The Mystery Surrounding Kanto’s Longest Cave
The Greater Tokyo Area features some fairly good tourist caves including the Nippara Limestone Cave in Tokyo and the Fujido Cave in Gunma Prefecture which are worth checking out. Recreational caving opportunities on the other hand are in short supply especially for more experienced cavers. It wasn’t always this way, up until the mid-1980s there were several caves that required moderately difficult free climbing and squeezing including; the Aoiwa, Kurasawa and Yozawa limestone caves until they fell by the wayside. All of these caves however pale into insignificance when compared with the granddaddy of Kanto caves the Nippara Mitsumata Do 日原三又洞. For starters, the cave is rated as the eleventh longest in Japan at 3,220 metres and is the only cave in the Kanto region over 3,000 metres in length. You won’t however find it marked on any topographic maps and outside of the hardcore caving community it’s virtually unknown.
Never one to pass up an opportunity for fun day out, I gave myself the task of first locating it and secondly delving into its checkered history. The only information I had to go on was a PCC (Pioneer Caving Club) report about caving in the Kanto region from a few years back (in Japanese) and one low-resolution photo. Thankfully the report included some key information such as the cave’s elevation (650 metres) and that it was located on the left bank of the Nippara River in far western Tokyo. With the help of a 1:25,000 topographic map and a GPS I was able to narrow down its likely location to between a couple of small bridges upstream of the Nippara Fishing Place.
Starting out from the Nippara Shonudo bus stop I wasn’t sure what the day had in store but felt hopeful of mustering some new information. Being early spring meant the foliage that would otherwise impede a clear view across the river from the road was missing and I was able to pinpoint a gated off opening which looked to be the cave entrance without too much difficulty. Next challenge was how to access the left embankment. A little further along I noticed some anglers had built a crude bridge so I decided that was going to be my way over. A couple of nervy moments later and I was across. From the road, it looked to be an easy scramble up to the cave entrance however a combination of steepness and lose rocks made it a risky undertaking. At any rate, it soon became apparent that while the underside of the outer gate had eroded to the point that one could venture underneath, the interior of the cave remained fortified with a portcullis like grille. Unfortunately, on this occasion I would need to rely on my zoom lens to get closer to the action.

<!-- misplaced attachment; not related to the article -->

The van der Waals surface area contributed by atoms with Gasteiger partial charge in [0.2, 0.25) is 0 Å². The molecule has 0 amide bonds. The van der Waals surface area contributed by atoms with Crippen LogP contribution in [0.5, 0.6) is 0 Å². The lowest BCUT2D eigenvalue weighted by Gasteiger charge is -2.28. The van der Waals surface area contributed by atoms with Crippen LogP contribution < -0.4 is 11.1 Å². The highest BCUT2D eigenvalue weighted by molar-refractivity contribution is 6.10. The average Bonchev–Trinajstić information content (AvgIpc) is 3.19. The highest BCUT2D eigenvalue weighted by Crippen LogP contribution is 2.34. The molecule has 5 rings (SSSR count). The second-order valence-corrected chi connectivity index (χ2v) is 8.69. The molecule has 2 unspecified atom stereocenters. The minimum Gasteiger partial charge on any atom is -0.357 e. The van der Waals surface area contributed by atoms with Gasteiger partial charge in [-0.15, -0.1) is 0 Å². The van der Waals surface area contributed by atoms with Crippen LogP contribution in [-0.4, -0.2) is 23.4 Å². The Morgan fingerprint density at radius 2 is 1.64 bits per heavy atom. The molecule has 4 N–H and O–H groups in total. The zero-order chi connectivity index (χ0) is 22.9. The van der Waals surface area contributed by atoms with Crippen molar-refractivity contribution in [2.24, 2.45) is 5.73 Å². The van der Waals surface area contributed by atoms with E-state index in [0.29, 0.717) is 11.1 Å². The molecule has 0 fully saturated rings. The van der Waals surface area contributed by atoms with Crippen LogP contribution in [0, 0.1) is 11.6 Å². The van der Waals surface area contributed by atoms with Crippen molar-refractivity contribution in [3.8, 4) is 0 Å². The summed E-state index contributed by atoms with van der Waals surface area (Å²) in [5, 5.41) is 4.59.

Back to the history of the Nippara Mitsumata Cave. According to the PCC report, at the time of its discovery in the late 1960s it was thought the cave only went back some 7-8 metres. Though after further exploration starting in the mid-1970s the full extent of the cave was revealed. Much of the survey work in the cave was carried out by an outfit known as the Tokyo Cave Research Association. This particular group mapped the cave beyond 3,000 metres and in the process encountered an array of impressive stalactite formations. In one larger chamber measuring 20 x 15 m they found nearly 100 stalagmites reaching 20 cm or less. Most of the galleries and passages were said to offer good clearances and the height difference throughout the four level cave complex came to around 35 metres.
By the summer of 1978 the cave found itself under the jurisdiction of an adjoining limestone mine and for ostensibly safety reasons management thought it best to gate up the entrance which put a stop to any further exploratory shenanigans. In the event the cave is ever unsealed there are no doubt areas that remain unexplored and unmapped especially given the relatively short time it was accessible before its closure.
Local topographic map 1:25,000 scale.
Makeshift bridge over the Nippara River.
Rare photo of the cave entrance dating from October 1983.
Schematic diagram of the Nippara Mitsumata Do showing four discrete levels.
Interior of the cave with a portcullis like grille.
Looking up to the cave entrance from the Nippara River.